So imagine my surprise when I had to interrupt an entertaining telephone conversation with an elderly friend who was regaling me with hilarious tales of her experiences in her new retirement residence. Michael was putting on his shoes, not glued to the television as always. It was nine o'clock and dark, not to mention very close to the ebbing of his mobility with end-of-day akinesia.
"Where are you going?" I asked with my hand over the telephone receiver.
"To get a movie," came the reply, his body now poised to step out into the darkness.
Oh. I said a hasty good-bye to my friend. The closest movie store is about two kilometres away, a short drive but an impossible excursion so late at night. Getting there would be no trouble, but negotiating through the narrow aisles of the store to the back room where the movies are displayed an impossibility for Michael at this time of night. I suppose I could have left him in the car while I dashed in to find the movie myself ("Blackhawk Down" was for some reason the desired film) but I wasn't feeling very charitable at that moment. Besides, the choice of film was completely inappropriate for my husband's unstable brain at such a late hour; he has seen it before and it unnerved him. Also we have Apple TV, a generous Christmas gift from the kids aimed at eliminating this problem by making movie rental a couple of simple clicks on a tiny remote control. I suggested we look first to see if it was available through this medium, hoping by making this suggestion it might derail the project. It did. He forgot all about it.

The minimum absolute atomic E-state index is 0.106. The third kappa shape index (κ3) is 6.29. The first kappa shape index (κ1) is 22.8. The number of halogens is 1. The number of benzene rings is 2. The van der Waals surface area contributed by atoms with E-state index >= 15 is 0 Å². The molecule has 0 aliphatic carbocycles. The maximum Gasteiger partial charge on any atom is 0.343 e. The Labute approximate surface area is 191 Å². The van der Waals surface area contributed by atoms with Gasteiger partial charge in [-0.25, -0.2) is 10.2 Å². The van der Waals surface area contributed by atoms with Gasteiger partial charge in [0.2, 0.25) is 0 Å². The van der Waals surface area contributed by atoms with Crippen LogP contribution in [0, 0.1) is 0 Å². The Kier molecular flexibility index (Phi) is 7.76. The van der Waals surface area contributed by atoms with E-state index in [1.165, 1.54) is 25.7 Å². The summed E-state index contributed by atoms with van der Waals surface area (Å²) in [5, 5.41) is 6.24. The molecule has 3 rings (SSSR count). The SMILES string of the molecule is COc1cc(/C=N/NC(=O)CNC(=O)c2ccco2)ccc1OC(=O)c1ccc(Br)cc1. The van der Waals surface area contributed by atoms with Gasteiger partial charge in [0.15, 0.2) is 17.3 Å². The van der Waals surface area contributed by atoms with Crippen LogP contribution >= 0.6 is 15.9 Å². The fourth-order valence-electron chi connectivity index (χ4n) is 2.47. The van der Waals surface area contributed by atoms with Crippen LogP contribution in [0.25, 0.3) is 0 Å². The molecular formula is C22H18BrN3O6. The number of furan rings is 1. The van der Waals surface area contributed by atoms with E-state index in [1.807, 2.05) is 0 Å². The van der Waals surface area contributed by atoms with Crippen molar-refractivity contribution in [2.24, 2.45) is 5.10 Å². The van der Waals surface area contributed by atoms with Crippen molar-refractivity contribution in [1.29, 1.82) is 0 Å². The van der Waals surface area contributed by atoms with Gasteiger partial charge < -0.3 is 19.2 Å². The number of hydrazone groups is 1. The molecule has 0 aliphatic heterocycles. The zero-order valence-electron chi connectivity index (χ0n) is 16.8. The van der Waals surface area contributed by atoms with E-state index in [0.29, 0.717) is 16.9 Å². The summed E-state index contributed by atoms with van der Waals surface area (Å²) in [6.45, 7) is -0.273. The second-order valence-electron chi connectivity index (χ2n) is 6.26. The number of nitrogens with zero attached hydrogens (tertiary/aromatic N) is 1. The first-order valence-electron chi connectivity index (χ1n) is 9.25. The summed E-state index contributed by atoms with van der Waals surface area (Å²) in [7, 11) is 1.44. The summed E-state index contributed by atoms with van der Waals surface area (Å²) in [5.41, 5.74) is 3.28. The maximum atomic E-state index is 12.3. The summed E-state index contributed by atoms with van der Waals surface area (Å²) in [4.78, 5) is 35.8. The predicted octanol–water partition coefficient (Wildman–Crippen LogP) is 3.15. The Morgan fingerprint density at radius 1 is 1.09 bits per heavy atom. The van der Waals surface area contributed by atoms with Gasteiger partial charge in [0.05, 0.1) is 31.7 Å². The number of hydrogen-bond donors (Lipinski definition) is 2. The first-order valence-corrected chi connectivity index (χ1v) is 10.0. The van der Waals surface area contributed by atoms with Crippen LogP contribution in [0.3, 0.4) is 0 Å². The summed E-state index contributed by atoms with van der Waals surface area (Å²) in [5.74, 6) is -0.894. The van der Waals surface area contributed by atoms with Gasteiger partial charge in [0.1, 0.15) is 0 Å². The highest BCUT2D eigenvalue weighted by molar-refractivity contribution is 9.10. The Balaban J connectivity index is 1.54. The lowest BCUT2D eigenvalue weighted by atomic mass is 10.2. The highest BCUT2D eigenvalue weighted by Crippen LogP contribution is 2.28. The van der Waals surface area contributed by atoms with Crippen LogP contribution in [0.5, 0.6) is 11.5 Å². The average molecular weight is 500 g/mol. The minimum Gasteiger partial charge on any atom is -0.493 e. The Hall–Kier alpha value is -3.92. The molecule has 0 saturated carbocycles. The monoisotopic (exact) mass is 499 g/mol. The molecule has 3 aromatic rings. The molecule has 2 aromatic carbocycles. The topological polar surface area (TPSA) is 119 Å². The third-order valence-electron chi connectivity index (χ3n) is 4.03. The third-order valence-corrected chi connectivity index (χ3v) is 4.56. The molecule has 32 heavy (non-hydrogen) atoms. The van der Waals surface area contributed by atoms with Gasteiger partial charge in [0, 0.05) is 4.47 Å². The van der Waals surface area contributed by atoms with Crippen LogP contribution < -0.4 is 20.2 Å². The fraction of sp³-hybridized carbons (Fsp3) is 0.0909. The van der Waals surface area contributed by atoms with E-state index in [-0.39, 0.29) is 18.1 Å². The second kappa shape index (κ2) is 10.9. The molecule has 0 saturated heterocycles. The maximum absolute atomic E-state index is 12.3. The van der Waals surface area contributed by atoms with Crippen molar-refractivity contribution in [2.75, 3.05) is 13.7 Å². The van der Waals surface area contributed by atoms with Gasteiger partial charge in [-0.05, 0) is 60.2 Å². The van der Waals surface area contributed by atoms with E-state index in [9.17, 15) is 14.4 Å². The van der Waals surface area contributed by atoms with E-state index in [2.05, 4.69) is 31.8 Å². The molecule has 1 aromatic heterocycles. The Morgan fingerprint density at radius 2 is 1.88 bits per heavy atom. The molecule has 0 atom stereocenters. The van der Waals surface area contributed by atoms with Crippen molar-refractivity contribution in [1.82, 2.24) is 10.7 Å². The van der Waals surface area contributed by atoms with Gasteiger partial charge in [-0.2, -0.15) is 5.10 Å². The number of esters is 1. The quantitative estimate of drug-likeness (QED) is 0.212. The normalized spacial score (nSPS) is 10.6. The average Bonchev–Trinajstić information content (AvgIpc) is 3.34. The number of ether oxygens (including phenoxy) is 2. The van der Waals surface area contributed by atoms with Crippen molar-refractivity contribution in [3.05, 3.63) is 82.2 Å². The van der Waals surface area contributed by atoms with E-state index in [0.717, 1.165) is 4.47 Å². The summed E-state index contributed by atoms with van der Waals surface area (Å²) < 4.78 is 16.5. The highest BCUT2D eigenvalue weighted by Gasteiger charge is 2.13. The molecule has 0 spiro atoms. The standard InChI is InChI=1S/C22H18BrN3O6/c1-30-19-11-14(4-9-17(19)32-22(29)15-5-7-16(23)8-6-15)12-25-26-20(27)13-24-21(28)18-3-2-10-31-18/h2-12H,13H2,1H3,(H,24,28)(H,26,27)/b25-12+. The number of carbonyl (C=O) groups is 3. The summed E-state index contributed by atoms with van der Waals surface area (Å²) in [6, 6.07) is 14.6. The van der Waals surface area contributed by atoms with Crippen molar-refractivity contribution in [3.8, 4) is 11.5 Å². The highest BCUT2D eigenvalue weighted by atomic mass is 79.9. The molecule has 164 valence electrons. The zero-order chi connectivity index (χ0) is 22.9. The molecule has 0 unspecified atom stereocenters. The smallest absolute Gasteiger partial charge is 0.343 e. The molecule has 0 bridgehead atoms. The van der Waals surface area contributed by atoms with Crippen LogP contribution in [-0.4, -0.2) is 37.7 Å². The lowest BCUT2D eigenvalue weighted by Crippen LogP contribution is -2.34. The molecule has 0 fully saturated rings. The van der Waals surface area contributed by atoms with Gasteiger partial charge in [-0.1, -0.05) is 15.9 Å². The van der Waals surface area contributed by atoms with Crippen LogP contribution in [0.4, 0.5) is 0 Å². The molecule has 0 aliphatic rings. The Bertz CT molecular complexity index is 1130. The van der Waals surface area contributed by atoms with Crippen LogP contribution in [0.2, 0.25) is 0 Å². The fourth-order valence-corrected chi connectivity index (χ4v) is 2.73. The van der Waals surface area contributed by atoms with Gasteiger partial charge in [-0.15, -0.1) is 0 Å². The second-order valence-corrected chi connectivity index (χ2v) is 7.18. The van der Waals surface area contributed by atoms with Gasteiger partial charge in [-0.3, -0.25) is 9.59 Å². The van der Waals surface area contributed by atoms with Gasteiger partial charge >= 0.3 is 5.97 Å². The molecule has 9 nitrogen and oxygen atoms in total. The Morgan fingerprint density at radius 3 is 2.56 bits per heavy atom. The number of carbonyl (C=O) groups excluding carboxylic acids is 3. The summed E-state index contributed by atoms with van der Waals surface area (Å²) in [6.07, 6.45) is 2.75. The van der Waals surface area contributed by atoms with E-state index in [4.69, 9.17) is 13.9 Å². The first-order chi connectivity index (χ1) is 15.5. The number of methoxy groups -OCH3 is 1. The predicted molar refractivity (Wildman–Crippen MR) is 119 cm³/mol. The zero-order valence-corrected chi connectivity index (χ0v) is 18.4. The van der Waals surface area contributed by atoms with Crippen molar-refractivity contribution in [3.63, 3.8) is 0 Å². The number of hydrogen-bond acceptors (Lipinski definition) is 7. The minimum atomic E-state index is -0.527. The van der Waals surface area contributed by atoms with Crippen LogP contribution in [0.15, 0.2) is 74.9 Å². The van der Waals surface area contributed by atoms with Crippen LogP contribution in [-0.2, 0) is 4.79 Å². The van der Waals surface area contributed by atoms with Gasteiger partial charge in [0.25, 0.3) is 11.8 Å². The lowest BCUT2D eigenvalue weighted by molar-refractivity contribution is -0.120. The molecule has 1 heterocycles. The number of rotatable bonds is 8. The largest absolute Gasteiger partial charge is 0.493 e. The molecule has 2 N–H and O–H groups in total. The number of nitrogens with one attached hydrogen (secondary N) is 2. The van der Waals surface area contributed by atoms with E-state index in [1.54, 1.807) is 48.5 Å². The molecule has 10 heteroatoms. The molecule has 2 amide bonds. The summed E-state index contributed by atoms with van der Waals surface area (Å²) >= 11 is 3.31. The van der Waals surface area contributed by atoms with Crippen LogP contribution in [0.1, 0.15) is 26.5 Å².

But what was so ironic about this whole episode was Michael's unusually articulate and vociferous assertion that he never gets to watch what he wants. It was a deluded declaration of annoyance at my perceived control over the television, which, I suppose, has some truth since, without my intervention with the now very complicated remote control, he would never watch anything. I had to suppress my amusement as I distracted him with a hockey game, but as deluded as it was, it was nice to see a rare flash of independence and annoyance. Perhaps this was a statement of his resentment of the need for my entire control over his life, indeed the disease's control over both our lives.
Too bad we can't just turn that off with a simple click of the remote control.